Sports Drinks do not Contain proteins and Electrolytes.

The majority of sports drinks available nowadays have zero grams of protein. Proteins are essential in muscle-building, and athletes cannot gain such nutrients even if they drink excessive sports drinks.

Also, it does not contain enough electrolytes because its sugar content often cancels out its benefits. You can only get the electrolytes lost once you eat healthy foods after exercising.


Energy drinks contain massive amounts of sugar, which add to the calories. As such, it can lead to a weight gain of people when used excessively.

It is also common knowledge that sugar can pose various health risks which could become fatal if not addressed immediately.

Too Much Caffeine Content

Energy drinks contain caffeine plus other ingredients. Some products do not disclose how much caffeine is included, and it is hard to determine what kind of drink you are consuming.

In general, energy drinks can have 500 mg of caffeine and more. This is equivalent to 14 cans of soda to have that same amount of caffeine.

Caffeine can cause palpitations to drinkers, cold sweats, and other negative effects. It can also cause difficulty sleeping, especially for adults. Caffeine can cause addiction, and withdrawal can be problematic, especially when your body gets used to a lot of caffeine.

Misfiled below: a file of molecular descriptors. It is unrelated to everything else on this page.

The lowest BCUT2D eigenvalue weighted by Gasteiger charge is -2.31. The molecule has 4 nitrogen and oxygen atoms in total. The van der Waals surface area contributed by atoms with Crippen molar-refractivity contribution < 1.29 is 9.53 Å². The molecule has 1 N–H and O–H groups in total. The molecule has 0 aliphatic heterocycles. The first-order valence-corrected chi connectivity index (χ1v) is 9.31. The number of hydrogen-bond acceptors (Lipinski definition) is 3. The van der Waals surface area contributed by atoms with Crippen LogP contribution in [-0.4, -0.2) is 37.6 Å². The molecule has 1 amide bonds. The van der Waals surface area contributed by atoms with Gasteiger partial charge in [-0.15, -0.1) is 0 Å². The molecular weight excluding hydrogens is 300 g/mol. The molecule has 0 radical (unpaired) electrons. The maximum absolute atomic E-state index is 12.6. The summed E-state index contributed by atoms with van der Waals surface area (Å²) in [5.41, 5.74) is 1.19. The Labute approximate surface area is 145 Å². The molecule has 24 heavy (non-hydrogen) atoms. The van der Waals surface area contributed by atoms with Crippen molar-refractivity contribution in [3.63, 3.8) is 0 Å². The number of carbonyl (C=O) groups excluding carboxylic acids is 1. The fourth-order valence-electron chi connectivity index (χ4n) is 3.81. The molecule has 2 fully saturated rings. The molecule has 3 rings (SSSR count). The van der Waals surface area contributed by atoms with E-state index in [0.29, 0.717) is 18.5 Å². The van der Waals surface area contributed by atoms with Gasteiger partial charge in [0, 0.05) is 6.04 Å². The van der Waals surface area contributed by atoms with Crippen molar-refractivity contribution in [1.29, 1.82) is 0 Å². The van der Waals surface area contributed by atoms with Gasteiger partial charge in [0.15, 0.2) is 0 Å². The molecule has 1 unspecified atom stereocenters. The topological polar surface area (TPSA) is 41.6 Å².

Withdrawing from drinking energy drinks can have adverse effects like feeling grumpy and tired, plus headaches.

Will not Quench your Thirst.

Sports drinks will not quench your thirst, unlike what is advertised. You think that it will keep you more hydrated than water because it will make you drink more.

According to the Journal of Applied Physiology, the taste of sports drinks with salt plus other ingredients will cause people to drink more. As such, you may think you are keeping yourself hydrated, but you are consuming more calories than you intend to have.


Potential Health Risks of Energy Drinks and Sports Drinks

In sum, energy and sports drinks are not bad for the body, but if you take them in an excessive amount, you can experience adverse effects.

It is designed to aid the body recover during stress and other strenuous activities, but it is still best to drink lots of water and eat the right kind of food to replenish the energy lost along the process.

Finally, if you wish to drink energy and sports drinks regularly, it is advisable to seek the help of doctors, especially if you are experiencing health problems now.

Older Post Newer Post